14. SPECIAL CHALLENGES IN 2020 • First primarily digital Census • Access: 15% of NJ residents have no internet or dial-up only • Privacy and cybersecurity concerns • Distrust of government and polls/surveys • Citizenship question • Fear and distrust of government and current climate expected to hinder participation in immigrant communities • Fewer Census Bureau resources for its field operations

  15. HARD-TO-COUNT POPULATIONS If the Census is so important, why doesn’t everybody fill it out?

  16. HOW CAN PEOPLE BE MISSED BY CENSUS? • “Hard-to-count” populations are groups that are often missed by the Census

  17. MANY REASONS FOR UNDERCOUNT • Address not listed • Multi-unit buildings • People not included on questionnaire • Complex households • Highly mobile populations • Fear and distrust of government • Language issues

  18. WHY IS IT A PROBLEM FOR NEW JERSEY? • NJ has high #s of hard-to-count groups • Extremely diverse state (45% non-white, #11 in nation) • High immigrant population (#3 in nation) • Concentrated low-income communities

  19. WHERE ARE NJ’S HARD TO COUNT POPULATIONS ( OUTSIDE MORRIS COUNTY)? • Newark, Trenton, Lakewood, Atlantic City, Pleasantville, Galloway, Salem City, Bridgeton, Vineland, Paterson, Perth Amboy & Woodbridge, New Brunswick, Asbury Park, Long Branch, Jersey City, Bayonne, Union City, West NY, Kearny, N. Bergen, Hackensack, Elizabeth, Passaic City & Clifton, Plainfield, Orange, E. Orange, Irvington, Camden, Fort Dix

  20. WHERE ARE MORRIS COUNTY’S HARD-TO-COUNT POPULATIONS? • Hard-to-count populations are throughout the county • Tier One: Dover, Mine Hill, Morristown, Parsippany, Victory Gardens, Wharton • Tier Two: Boonton, Chester Boro, E. Hanover, Florham Park, Mendham Boro, Mt. Arlington, Pequannock • Tier Three: All other Morris County communities



  23. YOU HAVE A BIG ROLE TO PLAY • You play a critical role in ensuring an accurate Census count in 2020! • There’s less trust in “official” sources and more trust in local COMMUNITY messengers • A fair 2020 Census for NJ needs all hands on deck • Missing a household in any town affects that town, and it also affects the statewide totals and the federal dollars that are distributed based on those calculations. An inaccurate count in one municipality or county affects the resources and representation for the entire state.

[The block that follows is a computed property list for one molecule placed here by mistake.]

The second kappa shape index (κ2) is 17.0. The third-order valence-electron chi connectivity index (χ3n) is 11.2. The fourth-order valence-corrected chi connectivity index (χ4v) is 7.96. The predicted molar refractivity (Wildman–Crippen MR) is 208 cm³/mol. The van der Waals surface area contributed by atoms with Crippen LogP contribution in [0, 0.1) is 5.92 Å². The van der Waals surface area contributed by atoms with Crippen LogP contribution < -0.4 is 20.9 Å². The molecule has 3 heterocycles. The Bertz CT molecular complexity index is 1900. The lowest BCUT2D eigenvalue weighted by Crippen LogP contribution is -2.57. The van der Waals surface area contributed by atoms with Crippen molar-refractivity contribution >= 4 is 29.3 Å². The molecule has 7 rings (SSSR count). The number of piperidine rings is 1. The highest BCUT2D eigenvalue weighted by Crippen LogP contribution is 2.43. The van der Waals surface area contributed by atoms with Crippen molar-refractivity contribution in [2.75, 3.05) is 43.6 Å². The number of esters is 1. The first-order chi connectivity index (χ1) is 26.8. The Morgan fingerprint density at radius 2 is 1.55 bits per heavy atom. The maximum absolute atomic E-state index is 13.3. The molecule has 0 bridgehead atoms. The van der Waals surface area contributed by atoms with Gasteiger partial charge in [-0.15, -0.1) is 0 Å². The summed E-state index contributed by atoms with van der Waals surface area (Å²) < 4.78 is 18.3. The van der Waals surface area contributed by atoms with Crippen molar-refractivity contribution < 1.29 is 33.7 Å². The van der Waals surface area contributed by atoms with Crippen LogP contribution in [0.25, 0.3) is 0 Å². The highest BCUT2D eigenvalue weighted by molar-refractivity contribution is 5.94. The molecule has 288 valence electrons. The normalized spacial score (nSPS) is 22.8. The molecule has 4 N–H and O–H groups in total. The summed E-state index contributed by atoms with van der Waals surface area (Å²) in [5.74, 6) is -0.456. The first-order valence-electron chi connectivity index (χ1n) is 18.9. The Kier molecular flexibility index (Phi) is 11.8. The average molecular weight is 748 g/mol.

24. 1. PARTICIPATE IN OUR LOCAL COMPLETE COUNT EFFORTS • Wind of the Spirit is a member of the NJ Counts Coalition OF NOT-FOR-PROFIT LEADERS • WotS is coordinating Census 2020 efforts on its behalf in Morris County communities for ALL Hard-to-Count groups • Partnering with Census Bureau and NJ State Complete Count Commission to educate and organize outreach efforts around the state • Also partnering with the states key immigrant rights groups to develop a statewide Immigrants Communities Census 2020 outreach plan

  25. 2. CENSUS PROMOTION and ENGAGEMENT • Spreading the word on Census to local networks in hard-to-count communities is essential • Building Census outreach and engagement into existing programs such as health clinics, religious, community and social service activities and government outreach is included • Needing financial support and funding for our Census outreach will be part of our work

  26. 3. COMMUNICATE IMPORTANCE OF CENSUS • “Surround-sound” education and outreach • Multiple sources and multiple points • Social media, local newsletters • Non-English media (newspapers, radio) • Earned media (news stories, op-eds) • Engaging local and state elected officials and agencies to amplify Census messaging in their networks • Engaging not-for-profits, social service agencies and organizations, faith based organizations, libraries, and other trusted sources to educate and spread our messages